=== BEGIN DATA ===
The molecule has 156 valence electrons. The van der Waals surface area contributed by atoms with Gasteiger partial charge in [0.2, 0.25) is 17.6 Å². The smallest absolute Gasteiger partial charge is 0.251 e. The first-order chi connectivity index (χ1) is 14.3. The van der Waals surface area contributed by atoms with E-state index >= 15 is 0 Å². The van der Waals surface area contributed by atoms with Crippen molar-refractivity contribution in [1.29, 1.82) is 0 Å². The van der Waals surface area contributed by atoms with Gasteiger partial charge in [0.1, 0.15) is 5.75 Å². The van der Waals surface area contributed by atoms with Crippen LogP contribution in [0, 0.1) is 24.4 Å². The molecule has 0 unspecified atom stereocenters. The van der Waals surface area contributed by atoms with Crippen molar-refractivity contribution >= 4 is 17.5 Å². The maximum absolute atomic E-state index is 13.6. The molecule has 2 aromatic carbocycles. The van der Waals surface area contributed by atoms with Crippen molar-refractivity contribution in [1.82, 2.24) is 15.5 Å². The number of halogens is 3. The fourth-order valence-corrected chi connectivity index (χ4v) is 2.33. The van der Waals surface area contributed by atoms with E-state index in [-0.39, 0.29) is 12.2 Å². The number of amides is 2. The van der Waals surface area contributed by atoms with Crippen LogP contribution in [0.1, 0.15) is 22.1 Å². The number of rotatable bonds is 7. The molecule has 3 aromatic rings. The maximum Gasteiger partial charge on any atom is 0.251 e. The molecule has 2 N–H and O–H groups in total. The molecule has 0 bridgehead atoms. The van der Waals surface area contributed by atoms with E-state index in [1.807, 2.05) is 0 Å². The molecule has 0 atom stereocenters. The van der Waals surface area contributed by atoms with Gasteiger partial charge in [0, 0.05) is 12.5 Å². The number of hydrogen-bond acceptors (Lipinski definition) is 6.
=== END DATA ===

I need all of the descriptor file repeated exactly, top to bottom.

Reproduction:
The molecule has 156 valence electrons. The van der Waals surface area contributed by atoms with Gasteiger partial charge in [0.2, 0.25) is 17.6 Å². The smallest absolute Gasteiger partial charge is 0.251 e. The first-order chi connectivity index (χ1) is 14.3. The van der Waals surface area contributed by atoms with E-state index >= 15 is 0 Å². The van der Waals surface area contributed by atoms with Crippen molar-refractivity contribution in [1.29, 1.82) is 0 Å². The van der Waals surface area contributed by atoms with Gasteiger partial charge in [0.1, 0.15) is 5.75 Å². The van der Waals surface area contributed by atoms with Crippen LogP contribution in [0, 0.1) is 24.4 Å². The molecule has 0 unspecified atom stereocenters. The van der Waals surface area contributed by atoms with Crippen molar-refractivity contribution >= 4 is 17.5 Å². The maximum absolute atomic E-state index is 13.6. The molecule has 2 aromatic carbocycles. The van der Waals surface area contributed by atoms with Crippen molar-refractivity contribution in [1.82, 2.24) is 15.5 Å². The number of halogens is 3. The fourth-order valence-corrected chi connectivity index (χ4v) is 2.33. The van der Waals surface area contributed by atoms with E-state index in [-0.39, 0.29) is 12.2 Å². The number of amides is 2. The van der Waals surface area contributed by atoms with Crippen LogP contribution in [0.1, 0.15) is 22.1 Å². The number of rotatable bonds is 7. The molecule has 3 aromatic rings. The maximum Gasteiger partial charge on any atom is 0.251 e. The molecule has 2 N–H and O–H groups in total. The molecule has 0 bridgehead atoms. The van der Waals surface area contributed by atoms with E-state index in [1.807, 2.05) is 0 Å². The molecule has 0 atom stereocenters. The van der Waals surface area contributed by atoms with Gasteiger partial charge in [0, 0.05) is 12.5 Å². The number of hydrogen-bond acceptors (Lipinski definition) is 6.